A double-decker, NHS-branded bus has been travelling around the UK this week to raise awareness of cancer symptoms and early diagnosis.
The Stagecoach-operated bus, with NHS staff and Cancer Research UK nurses on board, is visiting five areas of the country where early diagnosis rates for cancer are lowest.
This initiative is part of NHS England’s Help Us, Help You campaign which seeks to increase early cancer diagnosis as well as combat health inequalities.
NHS doctor and TV presenter Dr Dawn Harper, who joined the bus crew for part of the tour, said ‘body vigilance is absolutely crucial’ and encouraged the public to contact their GP practice if something ‘doesn’t feel right’.
The doctors and nurses on board have been engaging with passers-by to explain the signs and symptoms of cancer and to encourage them to visit their GP for checks.
From November 2022, all GP practices in England were able to directly order fast-track cancer diagnostic tests, including CT scans, ultrasounds or brain MRIs.
NHS England said its awareness campaigns have increased the number of people getting checks. According to the organisation’s figures, over 2.8m people were seen for cancer checks last year, which is an increase of almost 20% from the same period before the pandemic.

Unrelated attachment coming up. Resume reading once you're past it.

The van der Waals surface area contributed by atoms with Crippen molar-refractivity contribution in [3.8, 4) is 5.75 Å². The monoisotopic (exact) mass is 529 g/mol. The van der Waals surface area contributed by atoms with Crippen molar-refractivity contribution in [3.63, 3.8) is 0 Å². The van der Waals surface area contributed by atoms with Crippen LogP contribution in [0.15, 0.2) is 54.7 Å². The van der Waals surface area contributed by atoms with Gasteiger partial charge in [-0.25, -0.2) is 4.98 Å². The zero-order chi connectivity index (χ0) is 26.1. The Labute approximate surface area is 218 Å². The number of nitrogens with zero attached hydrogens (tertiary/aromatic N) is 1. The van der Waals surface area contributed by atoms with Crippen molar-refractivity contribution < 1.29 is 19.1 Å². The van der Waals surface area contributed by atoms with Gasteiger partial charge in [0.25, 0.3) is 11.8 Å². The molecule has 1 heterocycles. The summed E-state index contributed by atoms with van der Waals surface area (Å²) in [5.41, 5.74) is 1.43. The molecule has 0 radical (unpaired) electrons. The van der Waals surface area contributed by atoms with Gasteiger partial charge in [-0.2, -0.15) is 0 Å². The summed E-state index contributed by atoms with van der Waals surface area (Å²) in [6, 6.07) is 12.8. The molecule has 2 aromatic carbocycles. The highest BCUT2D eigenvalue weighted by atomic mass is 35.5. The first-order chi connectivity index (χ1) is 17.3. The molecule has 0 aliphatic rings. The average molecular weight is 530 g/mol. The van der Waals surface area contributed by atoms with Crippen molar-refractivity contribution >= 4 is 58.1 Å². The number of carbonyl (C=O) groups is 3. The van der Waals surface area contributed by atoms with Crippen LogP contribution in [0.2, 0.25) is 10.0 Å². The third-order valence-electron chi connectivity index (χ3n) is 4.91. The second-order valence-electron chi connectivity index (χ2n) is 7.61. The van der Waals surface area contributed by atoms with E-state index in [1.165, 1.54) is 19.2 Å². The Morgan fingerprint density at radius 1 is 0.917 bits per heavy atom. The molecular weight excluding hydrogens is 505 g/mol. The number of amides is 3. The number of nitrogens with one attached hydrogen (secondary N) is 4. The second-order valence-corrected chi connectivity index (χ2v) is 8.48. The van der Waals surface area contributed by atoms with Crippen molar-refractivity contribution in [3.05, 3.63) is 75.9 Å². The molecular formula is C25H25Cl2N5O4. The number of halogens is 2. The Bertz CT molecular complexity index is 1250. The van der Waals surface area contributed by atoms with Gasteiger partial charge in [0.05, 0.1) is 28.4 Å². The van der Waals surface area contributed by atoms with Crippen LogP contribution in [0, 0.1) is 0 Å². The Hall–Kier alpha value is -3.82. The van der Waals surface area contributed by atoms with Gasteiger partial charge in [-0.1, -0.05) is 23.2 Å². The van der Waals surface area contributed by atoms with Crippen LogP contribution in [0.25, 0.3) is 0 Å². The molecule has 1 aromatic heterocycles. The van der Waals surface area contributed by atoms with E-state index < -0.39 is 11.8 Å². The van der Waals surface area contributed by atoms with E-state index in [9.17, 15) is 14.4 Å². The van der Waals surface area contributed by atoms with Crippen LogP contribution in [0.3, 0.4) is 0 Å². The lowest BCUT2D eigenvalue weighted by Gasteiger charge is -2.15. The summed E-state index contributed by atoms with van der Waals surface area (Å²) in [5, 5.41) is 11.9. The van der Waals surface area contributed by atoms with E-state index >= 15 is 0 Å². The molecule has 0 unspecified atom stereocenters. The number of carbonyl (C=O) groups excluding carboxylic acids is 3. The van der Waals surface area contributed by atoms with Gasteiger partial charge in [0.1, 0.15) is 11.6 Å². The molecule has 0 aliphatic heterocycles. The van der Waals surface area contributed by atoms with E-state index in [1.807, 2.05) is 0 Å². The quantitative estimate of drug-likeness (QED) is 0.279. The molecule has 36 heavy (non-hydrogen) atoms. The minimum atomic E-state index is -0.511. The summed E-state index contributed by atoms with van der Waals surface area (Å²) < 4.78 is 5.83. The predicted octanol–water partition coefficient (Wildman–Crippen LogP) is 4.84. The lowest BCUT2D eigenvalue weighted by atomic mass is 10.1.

Professor Peter Johnson, national clinical director for cancer, said people should ‘feel empowered to come forward’ when they notice something isn’t right in their bodies.
The NHS treated the highest number of cancer patients on record last year, with 320,000 people receiving cancer treatment from November 2021 to October 2022, according to NHS figures.
Health secretary Steve Barclay said: ‘It is important that patients do not ignore symptoms in the belief they will simply go away and instead look at information on the NHS website and see their GP if they have symptoms.’
Today the bus is stationed in Leicester, and by the end of the week it will have visited Blackburn, Sunderland, Barnsley, and East London.
Written on the bus’ exterior is the message that 65 out of 78 passengers within it would survive cancer if caught at the earliest stage.
Following the end of the tour, this messaging will remain as the bus goes back into service for Stagecoach in Manchester.
At the end of last year the NHS entered into a three-year advertising contract with M&C Saatchi for the Help Us, Help You campaign.
The deal was worth £28.6m and was focussed on encouraging people to access NHS services in the right way at the right time.